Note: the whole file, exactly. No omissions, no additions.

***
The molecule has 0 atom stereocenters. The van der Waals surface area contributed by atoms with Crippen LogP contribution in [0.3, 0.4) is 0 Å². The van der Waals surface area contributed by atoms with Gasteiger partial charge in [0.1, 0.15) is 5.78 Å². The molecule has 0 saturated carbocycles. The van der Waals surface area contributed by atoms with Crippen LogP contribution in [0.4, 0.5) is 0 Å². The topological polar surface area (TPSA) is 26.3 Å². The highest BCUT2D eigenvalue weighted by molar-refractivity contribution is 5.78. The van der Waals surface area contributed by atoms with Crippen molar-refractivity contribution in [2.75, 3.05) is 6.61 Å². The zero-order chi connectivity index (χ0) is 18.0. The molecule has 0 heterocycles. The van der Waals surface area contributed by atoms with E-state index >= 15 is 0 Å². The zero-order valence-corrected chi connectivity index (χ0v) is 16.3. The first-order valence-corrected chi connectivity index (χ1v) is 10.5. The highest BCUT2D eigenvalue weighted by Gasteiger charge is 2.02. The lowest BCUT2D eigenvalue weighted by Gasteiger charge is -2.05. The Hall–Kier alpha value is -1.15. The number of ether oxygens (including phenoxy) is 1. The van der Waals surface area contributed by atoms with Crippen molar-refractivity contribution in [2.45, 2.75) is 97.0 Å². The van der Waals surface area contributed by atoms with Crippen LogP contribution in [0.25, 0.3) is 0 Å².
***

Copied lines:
The molecule has 0 atom stereocenters. The van der Waals surface area contributed by atoms with Crippen LogP contribution in [0.3, 0.4) is 0 Å². The van der Waals surface area contributed by atoms with Gasteiger partial charge in [0.1, 0.15) is 5.78 Å². The molecule has 0 saturated carbocycles. The van der Waals surface area contributed by atoms with Crippen LogP contribution in [0.4, 0.5) is 0 Å². The topological polar surface area (TPSA) is 26.3 Å². The highest BCUT2D eigenvalue weighted by molar-refractivity contribution is 5.78. The van der Waals surface area contributed by atoms with Crippen molar-refractivity contribution in [2.75, 3.05) is 6.61 Å². The zero-order chi connectivity index (χ0) is 18.0. The molecule has 0 heterocycles. The van der Waals surface area contributed by atoms with E-state index >= 15 is 0 Å². The zero-order valence-corrected chi connectivity index (χ0v) is 16.3. The first-order valence-corrected chi connectivity index (χ1v) is 10.5. The highest BCUT2D eigenvalue weighted by Gasteiger charge is 2.02. The lowest BCUT2D eigenvalue weighted by Gasteiger charge is -2.05. The Hall–Kier alpha value is -1.15. The number of ether oxygens (including phenoxy) is 1. The van der Waals surface area contributed by atoms with Crippen molar-refractivity contribution in [2.45, 2.75) is 97.0 Å². The van der Waals surface area contributed by atoms with Crippen LogP contribution in [0.25, 0.3) is 0 Å².